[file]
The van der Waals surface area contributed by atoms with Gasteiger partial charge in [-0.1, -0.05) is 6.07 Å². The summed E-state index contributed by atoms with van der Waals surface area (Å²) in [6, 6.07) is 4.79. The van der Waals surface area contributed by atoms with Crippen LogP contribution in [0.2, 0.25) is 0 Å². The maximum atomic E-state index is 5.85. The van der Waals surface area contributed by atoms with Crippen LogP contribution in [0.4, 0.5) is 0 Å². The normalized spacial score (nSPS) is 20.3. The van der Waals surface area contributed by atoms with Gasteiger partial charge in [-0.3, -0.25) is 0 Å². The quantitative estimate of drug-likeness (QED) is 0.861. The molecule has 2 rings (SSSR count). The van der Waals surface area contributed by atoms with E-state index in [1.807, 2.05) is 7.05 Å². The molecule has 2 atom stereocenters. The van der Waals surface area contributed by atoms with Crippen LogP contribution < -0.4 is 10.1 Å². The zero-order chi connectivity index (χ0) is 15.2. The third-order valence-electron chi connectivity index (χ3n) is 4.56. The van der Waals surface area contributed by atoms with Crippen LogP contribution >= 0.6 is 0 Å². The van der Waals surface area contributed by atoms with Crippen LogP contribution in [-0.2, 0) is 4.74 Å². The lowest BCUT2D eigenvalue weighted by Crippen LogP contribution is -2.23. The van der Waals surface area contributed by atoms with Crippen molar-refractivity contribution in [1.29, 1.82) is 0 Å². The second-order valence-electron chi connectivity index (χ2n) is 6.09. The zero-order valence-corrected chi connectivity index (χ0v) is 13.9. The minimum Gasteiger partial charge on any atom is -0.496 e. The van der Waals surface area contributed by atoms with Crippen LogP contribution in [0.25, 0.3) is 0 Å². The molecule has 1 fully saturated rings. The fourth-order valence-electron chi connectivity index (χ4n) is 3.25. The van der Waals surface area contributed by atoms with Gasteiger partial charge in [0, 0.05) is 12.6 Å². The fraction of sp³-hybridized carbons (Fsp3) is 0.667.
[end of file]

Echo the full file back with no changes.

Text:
The van der Waals surface area contributed by atoms with Gasteiger partial charge in [-0.1, -0.05) is 6.07 Å². The summed E-state index contributed by atoms with van der Waals surface area (Å²) in [6, 6.07) is 4.79. The van der Waals surface area contributed by atoms with Crippen LogP contribution in [0.2, 0.25) is 0 Å². The maximum atomic E-state index is 5.85. The van der Waals surface area contributed by atoms with Crippen LogP contribution in [0.4, 0.5) is 0 Å². The normalized spacial score (nSPS) is 20.3. The van der Waals surface area contributed by atoms with Gasteiger partial charge in [-0.3, -0.25) is 0 Å². The quantitative estimate of drug-likeness (QED) is 0.861. The molecule has 2 rings (SSSR count). The van der Waals surface area contributed by atoms with E-state index in [1.807, 2.05) is 7.05 Å². The molecule has 2 atom stereocenters. The van der Waals surface area contributed by atoms with Crippen LogP contribution < -0.4 is 10.1 Å². The zero-order chi connectivity index (χ0) is 15.2. The third-order valence-electron chi connectivity index (χ3n) is 4.56. The van der Waals surface area contributed by atoms with Crippen LogP contribution >= 0.6 is 0 Å². The van der Waals surface area contributed by atoms with Crippen LogP contribution in [-0.2, 0) is 4.74 Å². The lowest BCUT2D eigenvalue weighted by Crippen LogP contribution is -2.23. The van der Waals surface area contributed by atoms with Crippen molar-refractivity contribution in [1.29, 1.82) is 0 Å². The second-order valence-electron chi connectivity index (χ2n) is 6.09. The zero-order valence-corrected chi connectivity index (χ0v) is 13.9. The minimum Gasteiger partial charge on any atom is -0.496 e. The van der Waals surface area contributed by atoms with Crippen LogP contribution in [0.25, 0.3) is 0 Å². The molecule has 1 fully saturated rings. The fourth-order valence-electron chi connectivity index (χ4n) is 3.25. The van der Waals surface area contributed by atoms with Gasteiger partial charge in [0, 0.05) is 12.6 Å². The fraction of sp³-hybridized carbons (Fsp3) is 0.667.